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KARACHI: Sindh High Court (SHC) has declared that the old age benefit contributions would continue to be deposited with the federal government's Employees' Old-Age Benefits Institutions (EOBI) till the Sindh EOBI is made functional and the dues paid to federal EOBI will not be recovered by the province later on.

A division bench of the SHC headed by Justice Salahuddin Panhwar in a written order on a petition stated that priority must be given to the employees, as the old age benefit law is a beneficial law, aimed at to benefit the employees; therefore, in case the contribution amount is not received by the EOBI ultimately employees will suffer.

The order stated that that petitioners are registered with the EOBI under the EOBI Act 1976; depositing contribution under that law; that pursuant to the Constitution (Eighteenth Amendment) Act 2010 and subsequent promulgation of Sindh EOBI Act 2014, the EOBI established under the EOBI Act 1976 lost jurisdiction to take any action against petitioners; however, ignoring that aspect EOBI is raising demands for deposit of contribution by the petitioners while the provincial EOBI is not yet established under the Act of 2014.

Accordingly petitioners prayed to declare the impugned letters dated 28.1.2015, 30.1.2015, 9.2.2015 and 2.3.2015 issued by the EOBI as illegal, arbitrary, ultra vires to constitution, void ab-initio and without lawful authority and set aside/ strike down the same as the same have been issued under the EOB Act, 1976 which has been repealed by the Sindh EOB Act, 2014 and has ceased to be on the statute book to the extent of the Province of Sindh.

However, Sindh Government attorney told the court that province will not claim any dues from the petitioners until the issue is resolved between the federation and the provinces.

Deputy Attorney General told the court that since due to this enactment, the employers are not depositing the contributions to the EOBI; therefore, their employees are suffering, as the EOBI is an autonomous body with independent powers and has own means and ways to invest and work for the welfare and protection of the rights of the employees.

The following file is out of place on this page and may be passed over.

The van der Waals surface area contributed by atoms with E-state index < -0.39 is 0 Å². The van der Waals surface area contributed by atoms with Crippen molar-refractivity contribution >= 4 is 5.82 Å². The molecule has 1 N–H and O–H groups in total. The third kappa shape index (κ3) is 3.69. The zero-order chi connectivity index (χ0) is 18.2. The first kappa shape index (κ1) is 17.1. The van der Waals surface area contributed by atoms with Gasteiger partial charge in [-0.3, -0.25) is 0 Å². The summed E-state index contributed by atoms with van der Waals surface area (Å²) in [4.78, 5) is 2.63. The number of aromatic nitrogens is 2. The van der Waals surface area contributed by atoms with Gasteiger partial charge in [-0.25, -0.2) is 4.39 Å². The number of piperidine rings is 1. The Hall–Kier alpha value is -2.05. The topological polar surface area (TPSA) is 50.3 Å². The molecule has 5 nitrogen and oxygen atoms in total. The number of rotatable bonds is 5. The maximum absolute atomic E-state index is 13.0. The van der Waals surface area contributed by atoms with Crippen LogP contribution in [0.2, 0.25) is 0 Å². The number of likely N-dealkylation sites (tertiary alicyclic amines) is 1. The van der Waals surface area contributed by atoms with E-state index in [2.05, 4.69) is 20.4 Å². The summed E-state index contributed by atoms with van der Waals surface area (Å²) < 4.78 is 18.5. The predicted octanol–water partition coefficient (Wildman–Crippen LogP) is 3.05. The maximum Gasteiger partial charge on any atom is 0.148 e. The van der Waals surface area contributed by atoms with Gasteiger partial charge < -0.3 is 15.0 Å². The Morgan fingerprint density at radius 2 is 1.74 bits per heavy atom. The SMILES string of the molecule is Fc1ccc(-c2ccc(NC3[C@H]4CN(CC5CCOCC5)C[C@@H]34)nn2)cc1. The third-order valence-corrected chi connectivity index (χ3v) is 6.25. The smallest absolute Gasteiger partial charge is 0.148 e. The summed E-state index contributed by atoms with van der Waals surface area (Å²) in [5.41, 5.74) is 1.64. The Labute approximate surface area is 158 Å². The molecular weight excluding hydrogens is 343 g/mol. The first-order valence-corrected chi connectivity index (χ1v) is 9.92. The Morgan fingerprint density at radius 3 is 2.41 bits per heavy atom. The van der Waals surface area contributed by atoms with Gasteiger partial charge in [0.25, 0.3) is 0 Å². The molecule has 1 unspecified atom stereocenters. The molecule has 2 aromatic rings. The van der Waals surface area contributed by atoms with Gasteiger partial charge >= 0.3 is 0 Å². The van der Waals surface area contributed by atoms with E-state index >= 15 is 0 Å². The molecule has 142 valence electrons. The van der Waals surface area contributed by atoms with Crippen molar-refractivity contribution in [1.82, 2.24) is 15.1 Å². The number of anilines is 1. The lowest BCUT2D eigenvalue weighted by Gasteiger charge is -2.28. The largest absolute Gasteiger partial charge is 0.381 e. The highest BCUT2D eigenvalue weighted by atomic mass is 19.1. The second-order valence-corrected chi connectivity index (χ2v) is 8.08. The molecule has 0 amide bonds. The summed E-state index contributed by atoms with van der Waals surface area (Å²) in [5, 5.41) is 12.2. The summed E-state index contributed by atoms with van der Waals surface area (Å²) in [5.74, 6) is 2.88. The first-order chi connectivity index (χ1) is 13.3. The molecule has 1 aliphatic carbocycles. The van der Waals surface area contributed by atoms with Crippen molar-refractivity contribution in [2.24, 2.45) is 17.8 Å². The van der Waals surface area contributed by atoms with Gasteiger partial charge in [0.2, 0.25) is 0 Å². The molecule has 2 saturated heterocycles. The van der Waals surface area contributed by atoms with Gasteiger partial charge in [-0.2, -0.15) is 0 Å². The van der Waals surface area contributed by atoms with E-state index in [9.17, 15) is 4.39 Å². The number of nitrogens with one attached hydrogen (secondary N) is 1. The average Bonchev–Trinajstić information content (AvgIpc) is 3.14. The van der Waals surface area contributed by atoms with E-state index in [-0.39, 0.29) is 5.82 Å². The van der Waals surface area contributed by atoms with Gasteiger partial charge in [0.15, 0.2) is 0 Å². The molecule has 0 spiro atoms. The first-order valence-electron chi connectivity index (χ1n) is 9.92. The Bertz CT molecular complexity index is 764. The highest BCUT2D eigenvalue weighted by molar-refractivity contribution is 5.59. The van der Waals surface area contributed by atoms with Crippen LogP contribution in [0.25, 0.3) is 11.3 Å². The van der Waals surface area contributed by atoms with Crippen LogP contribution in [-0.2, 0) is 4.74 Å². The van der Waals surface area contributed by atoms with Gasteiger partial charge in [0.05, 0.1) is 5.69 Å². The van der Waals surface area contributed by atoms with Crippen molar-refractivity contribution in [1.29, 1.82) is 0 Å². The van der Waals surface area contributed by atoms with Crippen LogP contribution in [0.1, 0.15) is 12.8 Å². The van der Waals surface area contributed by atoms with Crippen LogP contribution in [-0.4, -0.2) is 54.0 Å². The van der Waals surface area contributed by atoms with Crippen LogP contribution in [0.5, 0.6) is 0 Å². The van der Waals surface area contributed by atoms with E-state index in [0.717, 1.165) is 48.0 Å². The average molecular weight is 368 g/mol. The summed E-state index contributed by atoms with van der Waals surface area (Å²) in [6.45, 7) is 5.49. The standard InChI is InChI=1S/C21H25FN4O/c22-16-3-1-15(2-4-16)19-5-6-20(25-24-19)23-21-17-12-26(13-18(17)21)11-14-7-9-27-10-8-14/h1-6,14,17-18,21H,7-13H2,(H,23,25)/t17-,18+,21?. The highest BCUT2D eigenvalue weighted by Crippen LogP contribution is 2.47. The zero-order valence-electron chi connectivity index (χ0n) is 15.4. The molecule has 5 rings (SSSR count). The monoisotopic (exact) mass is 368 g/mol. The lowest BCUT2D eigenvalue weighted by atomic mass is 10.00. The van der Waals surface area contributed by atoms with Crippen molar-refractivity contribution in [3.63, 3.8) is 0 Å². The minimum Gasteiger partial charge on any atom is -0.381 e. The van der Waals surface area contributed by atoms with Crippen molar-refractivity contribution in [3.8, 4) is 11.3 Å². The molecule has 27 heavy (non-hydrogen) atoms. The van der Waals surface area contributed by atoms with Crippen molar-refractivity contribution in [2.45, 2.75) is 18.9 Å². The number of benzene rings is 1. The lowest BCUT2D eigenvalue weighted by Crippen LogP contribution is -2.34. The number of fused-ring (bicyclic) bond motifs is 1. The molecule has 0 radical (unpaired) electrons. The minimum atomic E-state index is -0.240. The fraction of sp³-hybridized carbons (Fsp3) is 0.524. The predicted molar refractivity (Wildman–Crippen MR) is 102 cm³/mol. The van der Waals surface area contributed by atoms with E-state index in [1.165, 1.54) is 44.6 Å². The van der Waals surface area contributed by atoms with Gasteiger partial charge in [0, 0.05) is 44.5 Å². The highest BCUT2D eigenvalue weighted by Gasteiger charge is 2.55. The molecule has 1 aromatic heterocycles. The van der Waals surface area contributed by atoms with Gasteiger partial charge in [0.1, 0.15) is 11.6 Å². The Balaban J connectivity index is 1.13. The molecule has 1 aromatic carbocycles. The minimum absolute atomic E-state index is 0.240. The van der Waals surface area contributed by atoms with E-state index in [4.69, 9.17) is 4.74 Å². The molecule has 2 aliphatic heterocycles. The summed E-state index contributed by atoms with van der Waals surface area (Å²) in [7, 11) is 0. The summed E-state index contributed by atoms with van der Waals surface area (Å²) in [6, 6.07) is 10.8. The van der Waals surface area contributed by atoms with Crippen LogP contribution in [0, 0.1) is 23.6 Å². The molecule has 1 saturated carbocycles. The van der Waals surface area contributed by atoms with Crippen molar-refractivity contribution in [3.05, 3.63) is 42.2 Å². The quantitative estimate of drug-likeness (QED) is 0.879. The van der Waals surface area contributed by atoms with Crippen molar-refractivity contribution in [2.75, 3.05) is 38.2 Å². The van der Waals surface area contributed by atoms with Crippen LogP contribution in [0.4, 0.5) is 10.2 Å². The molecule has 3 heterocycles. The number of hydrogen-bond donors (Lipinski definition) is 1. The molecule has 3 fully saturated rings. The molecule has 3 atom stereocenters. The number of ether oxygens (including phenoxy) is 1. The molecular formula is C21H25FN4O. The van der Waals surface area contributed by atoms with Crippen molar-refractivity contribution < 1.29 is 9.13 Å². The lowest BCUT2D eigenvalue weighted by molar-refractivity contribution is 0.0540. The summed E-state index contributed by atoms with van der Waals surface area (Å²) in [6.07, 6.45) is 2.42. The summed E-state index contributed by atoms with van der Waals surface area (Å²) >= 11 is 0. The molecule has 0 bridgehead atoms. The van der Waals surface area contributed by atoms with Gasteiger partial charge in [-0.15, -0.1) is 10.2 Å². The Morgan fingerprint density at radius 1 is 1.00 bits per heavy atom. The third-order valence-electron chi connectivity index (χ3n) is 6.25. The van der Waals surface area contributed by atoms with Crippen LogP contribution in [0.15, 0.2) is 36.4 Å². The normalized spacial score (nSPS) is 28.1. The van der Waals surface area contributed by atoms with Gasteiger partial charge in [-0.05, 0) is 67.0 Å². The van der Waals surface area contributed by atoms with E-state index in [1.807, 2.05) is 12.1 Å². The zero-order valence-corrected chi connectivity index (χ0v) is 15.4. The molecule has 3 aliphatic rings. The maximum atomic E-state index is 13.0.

The court observed that why the petitioners are avoiding to pay the contribution under EOBI Act 1976 when they do not dispute their registration, as well as, payment of contributions before the 18th amendment, particularly when nothing has been brought on record that they (petitioners) are paying contributions under Act 2014.

The court declared that none can take an exception to the fact that such position shall result into no benefit of the 'employees, but shall surely affect their entitlement as was/ is aimed under the EOBI whether it be Act 1976 or Act 2014.

The court quoting Sindh Government attorney observed it was fair enough that province will not claim any dues from the petitioners until issue is resolved between the federation and the provinces. The contribution by the employers is normally deducted amount of the employees themselves, which by way of investment is to be returned to the employee(s) with profit; therefore, no useful purpose was/ is appearing by withholding or avoiding payment of such contribution.

The court disposed of the petition with the ruling that petitioners shall deposit the contributions and other dues according to EOBI Act 1976; all amount deposited with the Nazir shall be returned in favour of the EOBI established under the EOBI Act 1976 and declared that petitioners shall continue old practice while depositing contribution with the Federal EOBI until the issue is resolved between the Federation and the Province and legislation is being implemented and departments are functional, however, the province will not claim that amount from the employers (petitioners).

The court declared that if provinces feel that they have any claim with regard to contribution deposited with the federal EOBI, they would be at liberty to sue that remedy against the Federal EOBI and will not drag the employers for that controversy.

Copyright Business Recorder, 2021


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